On the concourse outside the building’s entrance is what could be mistaken for a huge modern sculpture, but the three large concrete cylindrical structures fulfil a functional and sustainable role: they are geothermal earth tubes that passively heat or cool the air outside before it enters the building to help moderate the office block’s temperature.

Air is heated or cooled in a basement plant room before large fans push it through the building. The system is based on air/earth heat exchange and requires a minimal amount of mechanical power.

Another major sustainability feature of One Angel Square is its pioneering combined heat and power plant. The system comprises two 400kW engines fuelled by rapeseed oil from crops grown on The Co-op’s farms.

“This represents an end-to-end process and means we can track every aspect of the carbon emissions generated by this energy source, from growing the cold-pressed rotational crop to its transport and use as a fuel for the building,” says Holden. “Eventually, we will export excess energy back to the grid.”

The building has a vast number of other environmentally-friendly innovations, including:

  • low-energy IT equipment and systems;
  • water recycling and rainwater harvesting systems;
  • a building management system to control ventilation, heating and lighting;
  • an extensive LED lighting system;
  • high-efficiency lifts that recapture the electricity generated by their use; and
  • low-water consumption appliances.

Cultural change

One Angel Square has been designed to offer its occupants a flexible way of working, with new spaces, IT solutions and workstations that enable staff to choose how and where they want to work. However, the building’s remarkable sustainability credentials do not result solely from its design, but also from how it is being used by The Co-op.

Cutting-edge technology means that most Co-op employees do not need to be office-based and can work from home. The new flexible working policy encourages remote working and has reduced the amount of office space needed.

A programme to change behaviour and working practices began almost at the same time as the foundations for the new building were laid. One of the most important transformations has been the development of digital remote storage systems.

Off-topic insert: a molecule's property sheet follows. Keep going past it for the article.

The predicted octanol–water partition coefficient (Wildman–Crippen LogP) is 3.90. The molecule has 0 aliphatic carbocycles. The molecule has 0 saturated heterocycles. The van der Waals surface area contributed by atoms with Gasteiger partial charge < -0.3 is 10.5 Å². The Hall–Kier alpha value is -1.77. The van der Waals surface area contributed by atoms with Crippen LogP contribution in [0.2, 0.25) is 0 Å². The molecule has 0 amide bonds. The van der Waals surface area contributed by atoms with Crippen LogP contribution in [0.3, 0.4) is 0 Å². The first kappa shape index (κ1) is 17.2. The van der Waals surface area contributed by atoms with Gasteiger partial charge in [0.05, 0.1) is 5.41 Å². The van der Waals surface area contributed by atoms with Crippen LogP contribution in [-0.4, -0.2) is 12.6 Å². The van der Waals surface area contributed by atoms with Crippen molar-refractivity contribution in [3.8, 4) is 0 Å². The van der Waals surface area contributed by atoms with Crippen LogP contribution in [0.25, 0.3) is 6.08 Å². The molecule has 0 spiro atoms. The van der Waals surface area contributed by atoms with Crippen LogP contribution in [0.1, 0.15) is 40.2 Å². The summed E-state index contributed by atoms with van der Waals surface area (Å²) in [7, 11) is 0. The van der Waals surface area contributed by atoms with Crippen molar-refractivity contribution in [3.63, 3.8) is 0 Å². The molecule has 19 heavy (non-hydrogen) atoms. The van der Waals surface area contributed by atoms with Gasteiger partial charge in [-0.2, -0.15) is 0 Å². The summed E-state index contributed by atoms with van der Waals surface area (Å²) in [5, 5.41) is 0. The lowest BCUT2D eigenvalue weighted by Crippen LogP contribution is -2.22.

“In our previous head office buildings, working practices were often paper based, using up unnecessary space,” comments Holden. “By looking carefully at our use of paper archives and maximising our digital storage, we have been able to create the right size building for our needs.”

The design of the building has also revolutionised how people work. The layout of the office floors is predominantly open plan and makes better use of space to promote greater coordination and interaction between teams. There are break-out areas for meetings and informal working, as well as a restaurant and terraces.

The impact is not purely aesthetic – the new space encourages better communication and innovation, and the fact that every employee is allocated a locker and not a desk has drastically reduced the amount of paper that people retain.

The positioning of the building and its proximity to good public transport links was a careful consideration. Encouraging staff to adopt green travel practices is a fundamental part of the organisation’s vision to shrink its carbon footprint and, since moving to One Angel Square, the proportion of employees using public transport to travel to work has increased from 50% to 65%. There are also stands for more than 160 bicycles if people want to cycle to work.

Return on investment

The Co-op’s new head office has been occupied for a short space of time and is not yet up to full capacity in terms of head count, but Holden says he is satisfied that it is performing in line with sustainability expectations. The feedback from staff on their experience of working in such an impressive, energy-efficient building is also very positive, he says.

Research conducted by Holden reveals that a high proportion of the carbon reduction possible in the new building emanates from its leading-edge design, which has not cost more to build than any modern building of this scale. In addition, there are considerable year-on-year energy and financial savings.

The Co-operative has already achieved a return on its £100 million investment to construct One Angel Square, by selling the building at a considerable profit. It now leases the building and is able to invest the money made in other projects.

BREEAM ratings

The Building Research Establishment Environmental Assessment Method (BREEAM) is an international method for assessing the environmental credentials of buildings. There are now more than 250,000 buildings with certified BREEAM ratings.

The Co-operative’s One Angel Square has been rated as “outstanding” by BREEAM under its “new construction: offices” classification, which was launched in 1990 and was the first one developed in the BREEAM family of schemes. One Angel Square also won the 2013 BREEAM award for this category.

The assessment process uses recognised measures of sustainable performance to evaluate a building’s specification, design, construction and use. The assessment process awards points or “credits” against the following environmental impacts:

  • energy – operational energy and carbon dioxide;
  • management – management policy, commissioning, site management and procurement;
  • health and wellbeing – indoor and external issues (noise, light, etc);
  • transport – transport-related CO2 and location-related factors;
  • water consumption and efficiency;
  • materials – embodied impacts of building materials, including life-cycle impacts like embodied carbon;
  • waste – construction resource efficiency and operational waste management and minimisation;
  • pollution – air and water pollution;
  • land use – type of site and building footprint; and
  • ecology – ecological value, conservation and enhancement of the site.

The total number of credits gained in each section is multiplied by an environmental weighting factor that takes into account the relative importance of each section. Section scores are added together to produce a single overall score that is translated into a rating of: pass; good; very good; excellent; or outstanding.